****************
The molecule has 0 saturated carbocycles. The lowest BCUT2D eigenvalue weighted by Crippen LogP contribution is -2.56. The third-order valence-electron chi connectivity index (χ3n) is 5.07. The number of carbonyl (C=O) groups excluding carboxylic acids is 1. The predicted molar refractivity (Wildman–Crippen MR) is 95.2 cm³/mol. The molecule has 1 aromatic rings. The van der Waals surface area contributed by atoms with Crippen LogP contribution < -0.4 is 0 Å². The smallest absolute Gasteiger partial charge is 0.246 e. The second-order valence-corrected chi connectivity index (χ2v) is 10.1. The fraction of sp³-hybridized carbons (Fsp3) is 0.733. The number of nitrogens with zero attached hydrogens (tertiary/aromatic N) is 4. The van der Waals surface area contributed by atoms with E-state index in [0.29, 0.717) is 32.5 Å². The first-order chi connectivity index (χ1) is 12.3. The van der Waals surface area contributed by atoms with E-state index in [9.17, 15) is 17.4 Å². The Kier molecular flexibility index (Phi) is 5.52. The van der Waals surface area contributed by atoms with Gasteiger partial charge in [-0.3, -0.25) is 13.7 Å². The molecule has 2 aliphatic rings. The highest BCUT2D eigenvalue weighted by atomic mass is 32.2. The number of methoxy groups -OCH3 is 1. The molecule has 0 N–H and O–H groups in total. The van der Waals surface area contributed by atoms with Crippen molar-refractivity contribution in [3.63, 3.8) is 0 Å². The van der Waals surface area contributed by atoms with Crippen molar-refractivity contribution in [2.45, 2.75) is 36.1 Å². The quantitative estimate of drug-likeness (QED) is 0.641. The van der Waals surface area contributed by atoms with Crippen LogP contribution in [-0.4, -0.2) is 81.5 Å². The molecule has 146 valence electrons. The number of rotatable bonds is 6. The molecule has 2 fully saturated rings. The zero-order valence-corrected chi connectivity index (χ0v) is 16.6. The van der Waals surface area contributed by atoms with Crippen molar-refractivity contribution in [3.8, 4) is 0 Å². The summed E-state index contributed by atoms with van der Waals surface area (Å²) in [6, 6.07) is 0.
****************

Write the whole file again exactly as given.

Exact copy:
The molecule has 0 saturated carbocycles. The lowest BCUT2D eigenvalue weighted by Crippen LogP contribution is -2.56. The third-order valence-electron chi connectivity index (χ3n) is 5.07. The number of carbonyl (C=O) groups excluding carboxylic acids is 1. The predicted molar refractivity (Wildman–Crippen MR) is 95.2 cm³/mol. The molecule has 1 aromatic rings. The van der Waals surface area contributed by atoms with Crippen LogP contribution < -0.4 is 0 Å². The smallest absolute Gasteiger partial charge is 0.246 e. The second-order valence-corrected chi connectivity index (χ2v) is 10.1. The fraction of sp³-hybridized carbons (Fsp3) is 0.733. The number of nitrogens with zero attached hydrogens (tertiary/aromatic N) is 4. The van der Waals surface area contributed by atoms with E-state index in [0.29, 0.717) is 32.5 Å². The first-order chi connectivity index (χ1) is 12.3. The van der Waals surface area contributed by atoms with E-state index in [9.17, 15) is 17.4 Å². The Kier molecular flexibility index (Phi) is 5.52. The van der Waals surface area contributed by atoms with Gasteiger partial charge in [-0.3, -0.25) is 13.7 Å². The molecule has 2 aliphatic rings. The highest BCUT2D eigenvalue weighted by atomic mass is 32.2. The number of methoxy groups -OCH3 is 1. The molecule has 0 N–H and O–H groups in total. The van der Waals surface area contributed by atoms with Crippen molar-refractivity contribution in [3.63, 3.8) is 0 Å². The van der Waals surface area contributed by atoms with Crippen molar-refractivity contribution in [2.45, 2.75) is 36.1 Å². The quantitative estimate of drug-likeness (QED) is 0.641. The van der Waals surface area contributed by atoms with Crippen LogP contribution in [-0.4, -0.2) is 81.5 Å². The molecule has 146 valence electrons. The number of rotatable bonds is 6. The molecule has 2 fully saturated rings. The zero-order valence-corrected chi connectivity index (χ0v) is 16.6. The van der Waals surface area contributed by atoms with Crippen molar-refractivity contribution in [3.8, 4) is 0 Å². The summed E-state index contributed by atoms with van der Waals surface area (Å²) in [6, 6.07) is 0.